Ask @bryanfitzmartin:

What is the best way to learn a foreign language?

Since I am getting ready for starting my PhD, I know how to answer that perfectly. When you're studying something at the grad level, it's very different from high school.
When you don't know something in grad school, you're expected to "look it up" and not remember it. This is how we handle so much intellectual material all at once, because we are not expected to remember anything (we just look it up, that's how we're trained so we don't waste any time; we just look it up, use it, and then move on). Learning a language fluently is much harder, because, you can't look a word up -- if you're having a conversation, you can't stop and tell the person you need to look up the word "awesome" (for example). So learning a foreign language is much, much harder, even than grad school; so, the only real key is, practice, practice, practice. Trust me: sounds simple right? But there really is no other way. Years, and years of grad school will teach you that. But...wish me luck for my last degree (last ride). :-D

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What’s the coolest thing people can learn from you?

In all seriousness…one thing I’ve succeeded at tremendously in life over the years, more than I ever thought possible, is academics. So, if anyone ever asked about that, I would show them how to be a good scholar. It’s not so obvious when you’re young; or even in your 20s.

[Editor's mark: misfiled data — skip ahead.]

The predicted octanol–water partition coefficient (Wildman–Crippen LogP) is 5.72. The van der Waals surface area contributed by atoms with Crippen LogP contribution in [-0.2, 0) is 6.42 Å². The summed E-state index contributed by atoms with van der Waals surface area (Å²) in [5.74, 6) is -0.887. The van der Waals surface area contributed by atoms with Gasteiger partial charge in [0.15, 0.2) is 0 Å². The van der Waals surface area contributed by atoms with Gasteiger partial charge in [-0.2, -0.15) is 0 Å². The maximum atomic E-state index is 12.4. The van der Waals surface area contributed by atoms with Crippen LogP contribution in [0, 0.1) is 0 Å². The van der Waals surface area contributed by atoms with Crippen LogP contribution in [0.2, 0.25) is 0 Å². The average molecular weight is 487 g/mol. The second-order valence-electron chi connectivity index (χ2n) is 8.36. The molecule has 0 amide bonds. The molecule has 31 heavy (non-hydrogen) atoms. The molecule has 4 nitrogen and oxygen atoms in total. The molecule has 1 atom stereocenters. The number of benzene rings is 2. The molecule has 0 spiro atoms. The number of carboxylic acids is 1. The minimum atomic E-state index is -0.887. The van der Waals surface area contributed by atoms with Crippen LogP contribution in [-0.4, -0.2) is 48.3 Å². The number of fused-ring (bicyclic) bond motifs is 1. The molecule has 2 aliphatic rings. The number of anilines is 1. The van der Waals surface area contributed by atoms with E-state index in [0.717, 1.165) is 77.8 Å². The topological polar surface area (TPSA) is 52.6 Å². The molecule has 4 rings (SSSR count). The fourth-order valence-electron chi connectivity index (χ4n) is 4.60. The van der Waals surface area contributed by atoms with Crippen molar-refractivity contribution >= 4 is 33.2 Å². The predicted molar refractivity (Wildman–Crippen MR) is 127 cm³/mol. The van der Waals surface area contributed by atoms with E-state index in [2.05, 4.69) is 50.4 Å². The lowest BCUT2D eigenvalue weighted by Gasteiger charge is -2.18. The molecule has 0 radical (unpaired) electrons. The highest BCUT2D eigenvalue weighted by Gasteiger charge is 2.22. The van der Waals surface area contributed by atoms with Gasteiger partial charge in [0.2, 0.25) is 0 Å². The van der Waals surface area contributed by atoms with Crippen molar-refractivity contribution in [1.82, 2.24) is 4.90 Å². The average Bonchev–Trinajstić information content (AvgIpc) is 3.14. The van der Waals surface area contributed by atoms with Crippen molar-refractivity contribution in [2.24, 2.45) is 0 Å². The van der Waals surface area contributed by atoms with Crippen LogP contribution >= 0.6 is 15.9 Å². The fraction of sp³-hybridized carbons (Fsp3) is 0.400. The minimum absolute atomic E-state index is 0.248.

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If you were to change one thing about yourself, what would it be?

Believe it or not, I actually don’t make changes. I disagree with our society that the “Self” is the most important element of life, and I think the idea of “self change” sets a bad example because it doesn't posit that what you can do for others, and exactly in reverse, what they can do for you, as a group, is the most important thing. If you’re so focused on “Self” that you need to make “changes” all the time (except if you have Schizophrenia or something like that) I feel that’s somewhat dangerous…

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What is the most important thing you have learned in life?

That people cannot and should not be able to do whatever they want. There needs to be some "force" within a society, though it can be very minor, that everyone has to follow that can provide a standard for how people should act. British politeness and Minnesota "Nice" are examples of that.

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